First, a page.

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Established 1995 filmfestivals.com serves and documents relentless the festivals community, offering 92.000 articles of news, free blog profiles and functions to enable festival matchmaking with filmmakers.

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Oscar – and Latin Flair - is in the air at Santa Barbara

Oscar – and Latin Flair - is in the air at Santa Barbara


This year’s Santa Barbara Film Festival feels like an Academy Awards kick-off party thanks to appearances by directors, producers and screenwriters associated with Oscar hopefuls from Lord of the Rings to Monster.


SBIFF unspooled Friday night with a screening of Argentina’s official Academy Award foreign language submission Valentin. Alejandro Agresti’s comedy, about a little boy who yearns for a mother, did not make it to the Oscar shortlist, but it aptly captured the prominence of Latin film in this year’s festival (January 31 – February 8).

Festivities continued Saturday night at the historic Arlington Theater when Academy Award nominee – and favorite – Peter Jackson picked up the festival’s Modern Master Award. Actor Sean Astin presented the Lord of the Rings: Return of the King helmer with the award before a sold-out crowd. In addition to a gleaming trophy, SBIFF paid tribute to Jackson’s New Zealand roots by presenting him with a stuffed kiwi, the country’s national bird.

Rings’ screenwriters and Oscar nominees Phillippa Boyes and Fran Walsh, were also in town on Saturday to take part in the first of SBIFF’s seven power-packed panel discussions. They joined fellow screenwriting nominees Jim Sheridan (In America), Gary Ross (Seabiscuit), as well as 21 Grams’ Guillermo Arriaga and Big Fish’s John August to discuss the screenwriting process.

Yet another Saturday panel featured directors Patty Jenkins, Monster; Anthony Minghella, Cold Mountain and Gary Ross, Seabiscuit, among other high-profile directors. Producers and studio executives, documentary filmmakers and women in Hollywood will take part in panels throughout the rest of the festival.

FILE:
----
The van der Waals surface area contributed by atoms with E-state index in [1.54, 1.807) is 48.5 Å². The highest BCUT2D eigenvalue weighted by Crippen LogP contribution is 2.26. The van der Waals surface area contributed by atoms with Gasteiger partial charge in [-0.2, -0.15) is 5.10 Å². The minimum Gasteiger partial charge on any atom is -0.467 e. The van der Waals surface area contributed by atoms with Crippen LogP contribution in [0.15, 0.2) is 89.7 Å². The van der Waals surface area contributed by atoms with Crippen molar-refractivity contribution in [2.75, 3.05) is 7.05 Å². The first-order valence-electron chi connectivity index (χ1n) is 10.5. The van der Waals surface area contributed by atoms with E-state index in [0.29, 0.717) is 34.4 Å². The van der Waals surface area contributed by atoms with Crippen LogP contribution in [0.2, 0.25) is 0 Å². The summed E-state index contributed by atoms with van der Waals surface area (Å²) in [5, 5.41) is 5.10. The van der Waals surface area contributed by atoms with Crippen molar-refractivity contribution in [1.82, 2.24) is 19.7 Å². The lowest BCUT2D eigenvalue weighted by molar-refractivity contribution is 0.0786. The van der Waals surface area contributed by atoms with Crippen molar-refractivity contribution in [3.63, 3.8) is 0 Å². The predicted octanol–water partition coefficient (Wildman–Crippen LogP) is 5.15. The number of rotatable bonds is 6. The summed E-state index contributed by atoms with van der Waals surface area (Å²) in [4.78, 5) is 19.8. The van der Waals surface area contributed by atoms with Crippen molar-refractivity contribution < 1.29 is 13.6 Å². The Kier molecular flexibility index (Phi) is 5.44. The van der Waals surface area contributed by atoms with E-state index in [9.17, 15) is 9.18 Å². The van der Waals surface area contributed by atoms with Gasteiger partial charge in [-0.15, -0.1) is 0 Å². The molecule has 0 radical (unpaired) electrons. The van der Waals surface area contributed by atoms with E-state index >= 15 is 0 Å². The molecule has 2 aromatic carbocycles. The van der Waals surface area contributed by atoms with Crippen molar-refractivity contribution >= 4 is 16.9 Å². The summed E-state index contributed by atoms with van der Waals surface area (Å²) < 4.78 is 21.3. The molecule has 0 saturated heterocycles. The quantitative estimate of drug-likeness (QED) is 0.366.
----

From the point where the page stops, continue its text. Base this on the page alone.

First-time festival director Roger Durling, a local playwright, café-owner and columnist, is credited with drawing a long list of heavyweights to this year’s event. The native Panamanian is also responsible for infusing the festival’s lineup with a Latin flair.

Ten films from the Latin-speaking world are up for competition in the Spanish and Latin American category, but additional films from the Spanish-speaking world are liberally sprinkled throughout the festival’s ten categories and six side bars. American Independents, for example, includes, Juan Gerard’s coming of age tale Cuba Libre. The Documentary competition includes Lorenzo Destefano’s Los Zafiros: Music from the Edge of Time, about a music movement in Cuba. And the Special Screenings category features the U.S. premiere of Victoria Clay-Mendoza’s Maletilla, a documentary about bullfighting.


Films from Europe, Australia and Canada that have racked up accolades at previous festivals are also heavily featured. Only two of the Academy Award foreign language nominees made it into the lineup, however. Ben Sombogaart’s Twin Sisters, from the Netherlands and Denys Arcand’s The Barbarian Invasions are featured in the World Cinema category.

Fittingly, one of the festival’s most talked-about films – Lars van Trier’s Dogville, in the Special Section category – is destined to appear on next year’s Oscar list

Susan Buzzelli

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Chatelin Bruno
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